Make that Forest Hills Sound Gardens

It’s two weeks before the big day, the opening performance in this season’s Twilight Concert Series by the Con Brio Ensemble.

The quartet that will be playing together at The Church-In-The-Gardens in Forest Hills on Sept. 22 is gathered at the home of the ensemble’s co-founder, Diana Mittler-Battipaglia, for an afternoon rehearsal. Their shoes are off, they’re seated comfortably around the piano, respective instruments at hand, and they’re ready to escape into their musical world.

Despite frequent repetitions of brief snippets of music, aiming for perfection in timing, they remain in a surprisingly jovial mood, interspersing shared anecdotes with serious music-making.

Mittler-Battipaglia tickles — actually, embraces — the ivories, as she is joined by Hamilton Berry on cello, Anton Miller on violin and Rita Porfiris on viola.

They have an automatic camaraderie that comes from years of having performed together. Miller has been part of the ensemble for 30 years. Porfiris is a relative newcomer, having joined nine years ago. Berry got involved two years later.

Adding further to the ease with which they play together is the fact that Flushing-born Porfiris and Miller are a married couple, now residing in Connecticut.

“We’re used to each other,” Porfiris said, prompting Miller to add, “We seem to be able to rehearse with ESP.” They work at the same school and play together 95 percent of the time, they said.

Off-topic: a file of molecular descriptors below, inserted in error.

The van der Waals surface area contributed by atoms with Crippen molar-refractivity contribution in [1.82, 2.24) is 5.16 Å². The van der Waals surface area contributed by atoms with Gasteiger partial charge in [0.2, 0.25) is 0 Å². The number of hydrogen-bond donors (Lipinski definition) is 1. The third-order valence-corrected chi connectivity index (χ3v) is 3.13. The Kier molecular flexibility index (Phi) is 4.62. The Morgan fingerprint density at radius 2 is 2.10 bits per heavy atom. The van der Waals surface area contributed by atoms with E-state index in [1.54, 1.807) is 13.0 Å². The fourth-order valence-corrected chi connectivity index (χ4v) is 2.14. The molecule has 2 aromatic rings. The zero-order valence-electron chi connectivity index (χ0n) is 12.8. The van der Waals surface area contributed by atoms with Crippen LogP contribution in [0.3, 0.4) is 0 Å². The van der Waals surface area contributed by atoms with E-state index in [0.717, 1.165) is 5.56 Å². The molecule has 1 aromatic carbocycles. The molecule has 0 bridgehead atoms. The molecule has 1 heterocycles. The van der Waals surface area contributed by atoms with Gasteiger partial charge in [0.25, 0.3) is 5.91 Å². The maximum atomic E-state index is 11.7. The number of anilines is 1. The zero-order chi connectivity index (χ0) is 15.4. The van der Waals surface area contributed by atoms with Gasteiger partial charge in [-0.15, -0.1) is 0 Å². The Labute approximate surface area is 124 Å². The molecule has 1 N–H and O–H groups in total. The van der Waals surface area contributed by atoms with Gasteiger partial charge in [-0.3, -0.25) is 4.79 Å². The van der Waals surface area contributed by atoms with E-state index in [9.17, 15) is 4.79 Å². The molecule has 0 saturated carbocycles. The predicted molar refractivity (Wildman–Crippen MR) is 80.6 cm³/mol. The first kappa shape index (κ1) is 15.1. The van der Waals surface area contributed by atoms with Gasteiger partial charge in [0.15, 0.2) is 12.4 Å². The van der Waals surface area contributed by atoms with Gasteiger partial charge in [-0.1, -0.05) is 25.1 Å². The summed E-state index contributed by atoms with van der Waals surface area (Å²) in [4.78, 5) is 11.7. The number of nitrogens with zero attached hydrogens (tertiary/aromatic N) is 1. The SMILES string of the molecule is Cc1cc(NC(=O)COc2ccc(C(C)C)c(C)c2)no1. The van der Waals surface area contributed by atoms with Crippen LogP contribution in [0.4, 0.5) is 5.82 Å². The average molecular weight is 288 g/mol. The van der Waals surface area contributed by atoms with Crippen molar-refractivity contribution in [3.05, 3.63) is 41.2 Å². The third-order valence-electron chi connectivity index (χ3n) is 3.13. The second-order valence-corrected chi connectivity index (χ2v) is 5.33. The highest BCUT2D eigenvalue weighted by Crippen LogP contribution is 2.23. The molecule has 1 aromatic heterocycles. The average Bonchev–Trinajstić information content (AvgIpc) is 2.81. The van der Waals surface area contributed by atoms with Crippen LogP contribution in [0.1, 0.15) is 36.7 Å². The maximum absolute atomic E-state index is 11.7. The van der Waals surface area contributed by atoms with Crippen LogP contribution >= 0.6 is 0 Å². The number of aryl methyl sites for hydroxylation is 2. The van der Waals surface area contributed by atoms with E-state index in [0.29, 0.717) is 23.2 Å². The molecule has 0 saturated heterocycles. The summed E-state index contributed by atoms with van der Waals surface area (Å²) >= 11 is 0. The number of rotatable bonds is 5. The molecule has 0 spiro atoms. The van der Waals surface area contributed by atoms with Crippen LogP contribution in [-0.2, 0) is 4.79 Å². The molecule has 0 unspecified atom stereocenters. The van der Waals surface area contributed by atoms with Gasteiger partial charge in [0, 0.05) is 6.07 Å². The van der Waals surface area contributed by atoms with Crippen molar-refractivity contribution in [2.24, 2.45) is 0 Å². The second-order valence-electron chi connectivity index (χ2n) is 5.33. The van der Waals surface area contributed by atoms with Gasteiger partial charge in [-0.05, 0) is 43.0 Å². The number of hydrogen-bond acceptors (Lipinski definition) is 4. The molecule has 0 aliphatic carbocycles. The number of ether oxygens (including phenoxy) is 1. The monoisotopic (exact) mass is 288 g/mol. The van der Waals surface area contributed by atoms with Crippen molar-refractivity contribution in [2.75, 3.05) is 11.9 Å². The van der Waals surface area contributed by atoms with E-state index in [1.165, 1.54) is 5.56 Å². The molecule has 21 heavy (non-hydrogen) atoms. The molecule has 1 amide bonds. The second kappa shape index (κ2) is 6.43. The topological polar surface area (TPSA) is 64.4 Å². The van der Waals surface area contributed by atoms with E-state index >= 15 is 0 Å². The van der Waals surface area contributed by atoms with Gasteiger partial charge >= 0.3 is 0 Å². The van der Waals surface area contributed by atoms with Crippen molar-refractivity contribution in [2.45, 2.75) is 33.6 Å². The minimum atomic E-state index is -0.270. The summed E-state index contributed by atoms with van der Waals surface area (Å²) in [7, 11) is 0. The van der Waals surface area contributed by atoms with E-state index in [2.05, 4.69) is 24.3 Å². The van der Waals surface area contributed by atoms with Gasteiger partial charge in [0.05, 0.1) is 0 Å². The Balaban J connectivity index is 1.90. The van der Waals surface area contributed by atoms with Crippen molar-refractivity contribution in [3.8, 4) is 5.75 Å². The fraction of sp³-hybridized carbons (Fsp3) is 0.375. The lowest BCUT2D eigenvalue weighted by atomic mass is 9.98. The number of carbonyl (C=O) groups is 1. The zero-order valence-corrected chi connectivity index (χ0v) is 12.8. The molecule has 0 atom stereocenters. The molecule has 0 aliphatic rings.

The full ensemble, which includes approximately a dozen musicians, was founded by Mittler-Battipaglia and her husband, Victor Battipaglia, who passed away in 1992. As Mittler-Battipaglia explained it, when they formed the group, they searched for “the finest musicians we could to perform for the community.” The group is now beginning its 41st season.

The upcoming Sunday afternoon concert, the first of three by the ensemble to be presented this season at The Church-In-The-Gardens, will feature Sonata for Cello and Piano, composed by Franz Mittler, Mittler-Battipaglia’s father, an Austrian-American who was a long-time resident of Kew Gardens; Antonin Dvorak’s Quartet in D major, opus 23, for Violin, Viola, Cello and Piano; Krzysztof Penderecki,’s Ciaconna for Violin and Viola; and Augusta Read Thomas’ Silent Moon for Violin and Viola.

The ensemble will return to the church for two additional performances, on Jan. 5 (highlighting the music of Beethoven, Spohr, Mittler, Debussy and Ravel) and Feb. 16 (with offerings by Beethoven and Mittler).

In an age when classical music might be believed to have lost some of its former popularity, the ensemble aims to keep it at the forefront of the music world.

Toward this aim, members of Con Brio visit schools to introduce the genre to young people. “Reaction was astounding. They were inspired,” Miller said.

Porfiris said she believes it’s important to “take the stigma out of it,” to allow the children to make a little noise during a performance.

“The issue is not that the music doesn’t connect with people,” Berry explained. “The issue is access. It’s on us as artists to engage with our communities.”

And, Miller added, it’s important to introduce music to youngsters “before they get jaded.”

For Mittler-Battipaglia, this season’s concerts hold special meaning, as each will include music by her father, who was recognized in the 2006 film “Last Stop Kew Gardens,” a documentary by Robert Lieberman that pays homage to his childhood home.

And, she promised, the concerts will all feature “beautiful melodies,” music that “really touches your heart.”

The Church-In-The-Gardens is located at 50 Ascan Ave. in Forest Hills. On-street parking is available only with a permit secured at the church. Tickets to each show are $12 or $10 for students and seniors. Three-concert subscriptions are available for $30, or $25 for students and seniors. All three performances begin at 4:30 p.m.

Twilight Concert
When: Sun., Sept. 22, 4:30 p.m.
Where: The Church-in-the-Gardens, 50 Ascan Ave., Forest Hills
Tickets: $12; $10 seniors, students
(718) 459-1277,